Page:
We Robot is an interdisciplinary conference on the legal and policy questions relating to robots. The increasing sophistication of robots and their widespread deployment everywhere - from the home, to hospitals, to public spaces, and even to the battlefield - disrupts existing legal regimes and requires new thinking on policy issues. The conference fosters conversations between the people designing, building, and deploying robots, and the people who design or influence the legal and social structures in which robots will operate.
http://robots.law.miami.edu/2019/

Global Privacy Summit 2019
----------------------------------------
May 2-3, 2019
Washington, DC
The annual conference of the International Association of Privacy Professionals. Intended for anyone who works in privacy anywhere across the globe, whether they work in the public or private sector.
https://iapp.org/conference/speak-at-an-iapp-conference/proposals/

re:publica 2019
----------------------------------------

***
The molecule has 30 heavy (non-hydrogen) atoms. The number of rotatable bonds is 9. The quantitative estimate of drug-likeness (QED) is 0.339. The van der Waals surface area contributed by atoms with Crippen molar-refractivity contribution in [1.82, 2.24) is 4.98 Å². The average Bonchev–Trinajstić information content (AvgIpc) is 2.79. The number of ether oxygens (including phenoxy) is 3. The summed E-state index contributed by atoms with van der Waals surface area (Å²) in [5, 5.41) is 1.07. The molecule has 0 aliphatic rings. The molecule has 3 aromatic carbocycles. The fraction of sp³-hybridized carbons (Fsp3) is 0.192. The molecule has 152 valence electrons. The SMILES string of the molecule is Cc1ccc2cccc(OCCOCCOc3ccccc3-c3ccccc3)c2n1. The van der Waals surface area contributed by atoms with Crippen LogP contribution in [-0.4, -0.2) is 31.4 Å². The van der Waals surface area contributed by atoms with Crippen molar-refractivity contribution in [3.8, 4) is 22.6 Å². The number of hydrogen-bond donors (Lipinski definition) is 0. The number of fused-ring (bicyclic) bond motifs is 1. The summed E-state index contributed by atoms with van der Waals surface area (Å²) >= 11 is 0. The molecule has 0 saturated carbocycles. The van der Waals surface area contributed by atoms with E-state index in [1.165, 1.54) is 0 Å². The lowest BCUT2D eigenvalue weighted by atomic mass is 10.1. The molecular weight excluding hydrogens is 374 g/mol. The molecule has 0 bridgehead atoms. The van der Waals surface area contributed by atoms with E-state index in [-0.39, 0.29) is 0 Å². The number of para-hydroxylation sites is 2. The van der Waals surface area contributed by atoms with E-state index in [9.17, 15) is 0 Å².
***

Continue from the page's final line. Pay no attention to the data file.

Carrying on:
May 6-8, 2019
Berlin, Germany
The re:publica in Berlin is Europe's biggest conference on topics concerning digitization and society while also being one of the world's most exceptional festivals on digital culture. Since its beginnings in 2007 with 700 bloggers in attendance, it has grown into an international society conference. In 2017 it had 9,000 national and international participants from all areas of society.
https://re-publica.com/en

Privacy Law Scholars 2019
----------------------------------------
May 23-24, 2019
Berkeley, California, USA
Organized jointly by BCLT and the George Washington University Law School, PLSC assembles a wide array of privacy law scholars and practitioners from around the world to discuss current issues and foster greater connections between academia and practice.
https://www.law.berkeley.edu/research/bclt/bcltevents/2019annual-privacy-law-scholars-conference/